Created on 18th June 2016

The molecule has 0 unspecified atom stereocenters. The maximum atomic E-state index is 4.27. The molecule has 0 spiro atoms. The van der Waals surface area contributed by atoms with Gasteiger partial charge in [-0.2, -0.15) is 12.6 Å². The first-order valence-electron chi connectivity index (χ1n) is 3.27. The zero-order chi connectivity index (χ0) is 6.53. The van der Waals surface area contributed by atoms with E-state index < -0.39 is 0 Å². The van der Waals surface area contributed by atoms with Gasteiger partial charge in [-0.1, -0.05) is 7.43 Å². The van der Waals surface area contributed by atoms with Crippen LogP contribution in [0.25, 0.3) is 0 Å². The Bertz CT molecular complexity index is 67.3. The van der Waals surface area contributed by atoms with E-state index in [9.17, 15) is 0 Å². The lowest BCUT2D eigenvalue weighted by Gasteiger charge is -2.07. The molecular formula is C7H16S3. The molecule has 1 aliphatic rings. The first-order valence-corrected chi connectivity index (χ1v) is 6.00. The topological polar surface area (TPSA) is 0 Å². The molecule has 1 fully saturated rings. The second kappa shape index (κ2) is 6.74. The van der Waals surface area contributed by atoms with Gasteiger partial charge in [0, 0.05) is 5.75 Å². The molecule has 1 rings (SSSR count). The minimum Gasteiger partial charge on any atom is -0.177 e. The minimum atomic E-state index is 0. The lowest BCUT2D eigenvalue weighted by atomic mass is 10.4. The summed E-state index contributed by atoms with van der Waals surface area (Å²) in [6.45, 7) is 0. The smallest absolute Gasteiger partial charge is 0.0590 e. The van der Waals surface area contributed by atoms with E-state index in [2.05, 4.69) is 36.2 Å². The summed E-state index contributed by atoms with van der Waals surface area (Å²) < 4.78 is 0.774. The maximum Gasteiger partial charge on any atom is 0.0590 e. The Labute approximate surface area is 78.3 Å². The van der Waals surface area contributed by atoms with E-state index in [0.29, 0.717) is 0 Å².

Local adaptation is ubiquitous, but the molecular mechanisms giving rise to this ecological phenomenon remain largely unknown. A year-long reciprocal transplant of mustard hill coral (Porites astreoides) between a highly environmentally variable inshore habitat and more stable offshore habitat demonstrated that both inshore and offshore populations exhibit elevated growth, protein and lipid content in their home reef environment, indicative of local adaptation. Here, we characterized the genomic basis of this adaptation in both coral hosts and their intracellular algal symbionts (Symbiodinium sp.) using genome-wide gene expression profiling and gene coexpression network analysis. Inshore and offshore coral populations differ primarily in their capacity for gene expression plasticity: upon transplantation to a novel environment inshore corals were able to match expression profiles of the local population significantly better than offshore corals. Furthermore, elevated plasticity in expression of environmental stress response (ESR) genes was adaptive in the inshore environment: it correlated with the least susceptibility to a natural summer bleaching event, whereas higher constitutive ESR gene expression ("frontloading" sensu Barshis et al. 2013) did not. Our results reveal a novel genomic mechanism of resilience to a variable environment, demonstrating that corals are capable of a more diverse molecular response to environmental stress than previously thought.Show more
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